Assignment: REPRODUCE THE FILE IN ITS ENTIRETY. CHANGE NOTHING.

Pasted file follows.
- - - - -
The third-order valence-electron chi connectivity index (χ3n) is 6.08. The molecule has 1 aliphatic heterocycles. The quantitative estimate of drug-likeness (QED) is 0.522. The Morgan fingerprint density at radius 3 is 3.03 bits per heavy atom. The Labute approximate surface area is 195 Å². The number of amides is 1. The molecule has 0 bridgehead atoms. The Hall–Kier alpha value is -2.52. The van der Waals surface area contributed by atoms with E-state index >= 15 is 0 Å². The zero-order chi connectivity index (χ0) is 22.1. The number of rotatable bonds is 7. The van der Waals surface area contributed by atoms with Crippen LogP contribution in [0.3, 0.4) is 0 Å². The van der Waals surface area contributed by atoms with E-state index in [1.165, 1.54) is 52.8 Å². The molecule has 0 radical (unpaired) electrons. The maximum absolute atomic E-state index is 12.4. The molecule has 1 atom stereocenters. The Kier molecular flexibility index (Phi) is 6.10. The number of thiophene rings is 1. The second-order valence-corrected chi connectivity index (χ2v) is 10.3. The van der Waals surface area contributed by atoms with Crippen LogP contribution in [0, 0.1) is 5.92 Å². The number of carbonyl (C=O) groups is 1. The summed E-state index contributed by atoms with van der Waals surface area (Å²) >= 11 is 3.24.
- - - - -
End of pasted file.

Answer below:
The third-order valence-electron chi connectivity index (χ3n) is 6.08. The molecule has 1 aliphatic heterocycles. The quantitative estimate of drug-likeness (QED) is 0.522. The Morgan fingerprint density at radius 3 is 3.03 bits per heavy atom. The Labute approximate surface area is 195 Å². The number of amides is 1. The molecule has 0 bridgehead atoms. The Hall–Kier alpha value is -2.52. The van der Waals surface area contributed by atoms with E-state index >= 15 is 0 Å². The zero-order chi connectivity index (χ0) is 22.1. The number of rotatable bonds is 7. The van der Waals surface area contributed by atoms with Crippen LogP contribution in [0.3, 0.4) is 0 Å². The van der Waals surface area contributed by atoms with E-state index in [1.165, 1.54) is 52.8 Å². The molecule has 0 radical (unpaired) electrons. The maximum absolute atomic E-state index is 12.4. The molecule has 1 atom stereocenters. The Kier molecular flexibility index (Phi) is 6.10. The number of thiophene rings is 1. The second-order valence-corrected chi connectivity index (χ2v) is 10.3. The van der Waals surface area contributed by atoms with Crippen LogP contribution in [0, 0.1) is 5.92 Å². The number of carbonyl (C=O) groups is 1. The summed E-state index contributed by atoms with van der Waals surface area (Å²) >= 11 is 3.24.